ThruLines Arthur Brown Segment

Cousin number 3 was somewhat expected. The amount of DNA, 98 cM, fit expectations for 2nd cousins once removed. I had identical information for her grandfather and her great grandfather. Looking at my data, I had four potential women (all living) who could be the mother of this cousin. I contacted her and asked which of the sisters was her mother. She replied, and I placed her onto my tree.

I followed a similar process for all of the other cousins that ThruLinestm provided connections to.

As you can see, my process it to:

  1. Confirm the shared DNA amount matches expectations for the relationship.
  2. Confirm the cousin’s descendants from the common ancestor and a known child of the common ancestor.
  3. Analyze the remaining path to the cousin, assuring things make sense.

Then, I accept the individual’s tree as “tentative” from the grandchild of the common ancestor to the cousin.

I like ThruLinestm, but only for widening my tree to include individuals that are descendants of a known family unit.


Note: I do not even consider anything in the individual’s tree before our common ancestor.

Ancestry’s ThruLines

By Don Taylor

One of the many huge announcements made at Roots Tech was Ancestry unveiling of ThruLinestm. Many bloggers have been writing about it, and I thought I’d see what it can do for me and the DNA Kits that I manage on Ancestry.

Immediately upon entering  AncestryDNA®, you now see ThruLines as the right-hand block which used to house DNA Circles.  There is a link in the block to restore DNA Circles if you wish, but I wanted to Explore ThruLines.

ThruLines then presents a block of my ancestors, parents, grandparents, great-grandparents, etc., all the way to my 5th great-grandparents. (About the limit of what Autosomal DNA results can predict relationship at.)

As I clicked on my parents, ThruLines presented my half siblings for whom I’ve known about for several years now. The same thing was true when I looked at my grandparents’ entries. Looking at my great-grandparents, Hugh and Clora Scott Robert’s ThruLines yielded a 2nd cousin that I’ve corresponded with before.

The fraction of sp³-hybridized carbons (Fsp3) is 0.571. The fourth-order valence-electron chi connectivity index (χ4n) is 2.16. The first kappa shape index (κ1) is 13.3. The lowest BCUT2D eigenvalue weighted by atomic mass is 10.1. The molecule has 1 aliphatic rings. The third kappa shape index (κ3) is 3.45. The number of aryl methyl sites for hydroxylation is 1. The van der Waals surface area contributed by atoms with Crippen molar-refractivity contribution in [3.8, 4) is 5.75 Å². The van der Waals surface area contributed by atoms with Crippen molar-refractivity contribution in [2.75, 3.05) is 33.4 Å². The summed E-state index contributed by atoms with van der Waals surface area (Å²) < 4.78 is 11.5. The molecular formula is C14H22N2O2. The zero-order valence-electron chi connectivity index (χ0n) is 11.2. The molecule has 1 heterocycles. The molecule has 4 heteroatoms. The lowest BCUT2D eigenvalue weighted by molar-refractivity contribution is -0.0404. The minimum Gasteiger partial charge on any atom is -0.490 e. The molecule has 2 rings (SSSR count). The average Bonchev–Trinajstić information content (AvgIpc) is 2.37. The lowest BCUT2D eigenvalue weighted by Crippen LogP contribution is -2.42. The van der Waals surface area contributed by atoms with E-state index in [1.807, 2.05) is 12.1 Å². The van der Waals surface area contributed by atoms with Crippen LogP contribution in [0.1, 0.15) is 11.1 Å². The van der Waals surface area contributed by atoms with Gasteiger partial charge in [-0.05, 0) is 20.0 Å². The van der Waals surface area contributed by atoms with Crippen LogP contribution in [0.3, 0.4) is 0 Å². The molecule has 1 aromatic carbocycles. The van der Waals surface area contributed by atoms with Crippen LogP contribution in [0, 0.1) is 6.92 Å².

Clicking on the 2 down block opens up the names of two individuals from Beth’s tree.

When I looked at my Great Grandparents, Joel Clinton and Marada Alice (Lister) Barnes, the power of ThruLines came alive. Two new lines showed. It showed my paternal grandmother had two sisters — one a half great-aunt to me the other a great-aunt. I had known about Essie’s sisters, Flora and Mabel, but hadn’t traced their descendants down. ThruLines provided links to a half 2nd cousin 1x removed (Beth) and to another 2nd cousin 1x removed (JK). In both cases, I know about their grandparents (Flora & Mable) but I didn’t have descendants for either Flora or Mable. The first one, “Beth” had a tree that provided names, dates, and relationships.  That line should be easy to replicate with sources. The second person, cousin “JK,” had two “Private” individuals between her and my great-aunt Mabel.  I should be able to follow Mable’s descendants to that cousin fairly quickly also. However, because ThruLines shows JK’s mother and grandfather are the pathway to her great-grandmother Mable, JK’s line is clear enough to provide information to be able to ask clear and concise questions regarding JK’s ancestors.

Continuing to look at my great-grandfather Arthur Durwood Brown, I found seven DNA cousins with whom I share Art Brown as a common ancestor. Two of the seven were new to me. That is to say, I knew they were DNA cousins before, but I didn’t know exactly how they were related.  Thanks to ThruLines, it is clear.

One problem I do see with ThruLines is that it relies entirely upon individual’s trees.  That is to say, if someone has a mistake, the mistake takes shape and form throughout the system. As an example, I believe my 2nd great grandfather is William Henry Brown, but many others think that Arthur Durwood Brown’s father was Henry “Mack” Brown. ThruLines won’t show anyone who believes that Henry “Mack” Brown might be the common ancestor because he doesn’t show as an ancestor in my tree. So, if your tree is right, ThruLines will confirm your tree. But if your tree is wrong, then ThruLines will confirm your tree with the wrong trees of someone else.  I think it is a dangerous path to follow.

So, it is essential for you to do your own research to validate any “hints” you receive from anyone and  ThruLines is no exception to that rule. Consider what ThruLine provides as a hint and you’ll be okay.  I like ThruLines much better than I liked DNA Circles. It will be more useful in helping me to quickly develop width to my tree, something that is important in understanding DNA match results.

———- Disclaimer ———-